After I left the B&B, there was a short climb and a downhill stretch for at least a mile. The road continued to be quiet, so while coasting, I reached for the piece of paper that had the number of the youth hostel in Tongue, with my left hand. With my right hand, I reached for my mobile phone. I put my right back on the handlebar, while holding the phone, pulled up my left hand and held paper close to my face, to read a few numbers, and put my left hand back on the handlebar. Then, I pulled up my right hand and dialed the numbers, repeating this process until the manager of the youth hostel in Tongue told me they were full.
My phone is also my backup sat nav system, so the phone can find and dial hotels or motels in a nearby town. On the same downhill stretch, I called 3 or 4 hotels in Tongue, using the best “normal business voice” I could. Some places had rooms, ranging from £70-100 a night. In over 20 days, the most I’ve paid for a place to stay was £22. I was annoyed the price was so high, put the phone and paper back into my handlebar bag, and peddled on with a little more energy. I decided a location for wild camping would appear. The roadside marshes and fences had to end somewhere.
Two or three miles after making that decision, the road curved to go over an old bridge. When I came closer, I saw one of the old houses I’ve mentioned, with the dark stone. Like many of these houses, it was abandoned, but more importantly, there was no fence or marsh preventing access. I cycled up to the old house. The door was locked, and the windows were blocked with a small wooden door. I decided to wild camp next to the house, which did have a certain fun factor since it could provide a home once again, sort of. All I had to worry about was putting a tent up in the occasional rain, and of course, the demons.
Both factors motivated me to hustle and follow the same procedures I learned and applied from Ken Kifer, whose website is listed on the right side of this site. As Ken suggested, the first thing to do is start the stove and get a pot of water boiling, to make rice, lentils, and veggies. While the water is heating up, pitch the tent, very fast in this case. It took longer than I expected for the rain to start and for the midges to show up. I almost had the entire tent set up before they greeted me, and when I started insulting them. The tent was up and most of my gear was inside it when the water started boiling. I felt some satisfaction at finding a place and getting ready so quickly. I walked to the stove to add some rice. There were a bunch of black dots in the water.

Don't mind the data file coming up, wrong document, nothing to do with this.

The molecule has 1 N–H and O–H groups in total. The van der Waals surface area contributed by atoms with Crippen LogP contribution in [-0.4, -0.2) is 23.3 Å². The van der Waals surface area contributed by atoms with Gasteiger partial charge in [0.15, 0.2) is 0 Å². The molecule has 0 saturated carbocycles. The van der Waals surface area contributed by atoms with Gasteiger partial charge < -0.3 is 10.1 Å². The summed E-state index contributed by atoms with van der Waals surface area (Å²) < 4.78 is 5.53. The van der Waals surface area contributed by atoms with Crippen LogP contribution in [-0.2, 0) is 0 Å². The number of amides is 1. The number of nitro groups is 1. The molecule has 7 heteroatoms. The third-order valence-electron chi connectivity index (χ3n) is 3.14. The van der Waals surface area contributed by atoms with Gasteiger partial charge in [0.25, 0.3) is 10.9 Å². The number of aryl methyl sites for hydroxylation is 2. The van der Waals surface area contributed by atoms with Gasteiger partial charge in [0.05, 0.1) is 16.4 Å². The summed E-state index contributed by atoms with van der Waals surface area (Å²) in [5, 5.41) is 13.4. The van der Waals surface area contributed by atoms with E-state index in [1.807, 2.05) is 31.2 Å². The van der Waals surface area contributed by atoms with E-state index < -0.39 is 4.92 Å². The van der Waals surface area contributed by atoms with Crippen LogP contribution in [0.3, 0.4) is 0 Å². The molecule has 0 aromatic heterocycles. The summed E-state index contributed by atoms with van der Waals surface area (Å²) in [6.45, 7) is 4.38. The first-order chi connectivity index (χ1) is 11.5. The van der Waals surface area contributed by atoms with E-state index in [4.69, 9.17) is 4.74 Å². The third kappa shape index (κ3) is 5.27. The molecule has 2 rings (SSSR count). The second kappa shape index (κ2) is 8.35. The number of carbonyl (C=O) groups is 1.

The demons found a new way to annoy me. A few dozen sacrificed themselves in the boiling water, for the sole purpose of ruing my supper and preventing any of my satisfaction. Even worse, I purchased some sausages a few miles back that I really wanted to have for supper. Warm food was particularly appealing on this day, and sausages would only keep for a day or two in a pannier. But, I wasn’t going to eat them sprinkled with boiled midge. I had some cold food, but I really wanted those sausages. I told myself to let go of that little hope, as I threw out the midge-infested water. That was also hard to do, since I can’t carry a lot of water, and I wanted to have a good supply in a place like this.
The rain and midges were still not too bad, so I walked around a bit. This place wasn’t as harsh as some I’d recently seen. There was a curving river, an arching bridge, and the old stone house.
Once again, I thought about the families that once lived in the house and what their holidays were like, several decades ago. I had a moment to think about the happy and less happy families that may have lived there, and the same holidays for both. I walked closer to the house and looked at the wooden doors on the windows. They weren’t locked, so I looked toward the road to see if any cars were around. None were, so I opened one of the window doors and looked inside. It seemed like the building was most recently used for animals, storage, or both. I briefly considered hoping inside but that felt wrong.
It was a tough day but that also made it unusually satisfying to lay in my tent and think about how I was able to sleep in a warm, dry place. It wasn’t Carbisdale Castle, but at least I found a place to stay, near an intriguing old house. I dozed off feeling content, having barely won one battle against the demons. I woke around midnight to some animals near my tent. I was a little concerned, particularly if the animals were the kind on two feet, drove a truck, and drank too much. The footsteps sounded too light for that animal, more like sheep or goats. I slapped the side of my tent to try to shoo them away and went back to sleep.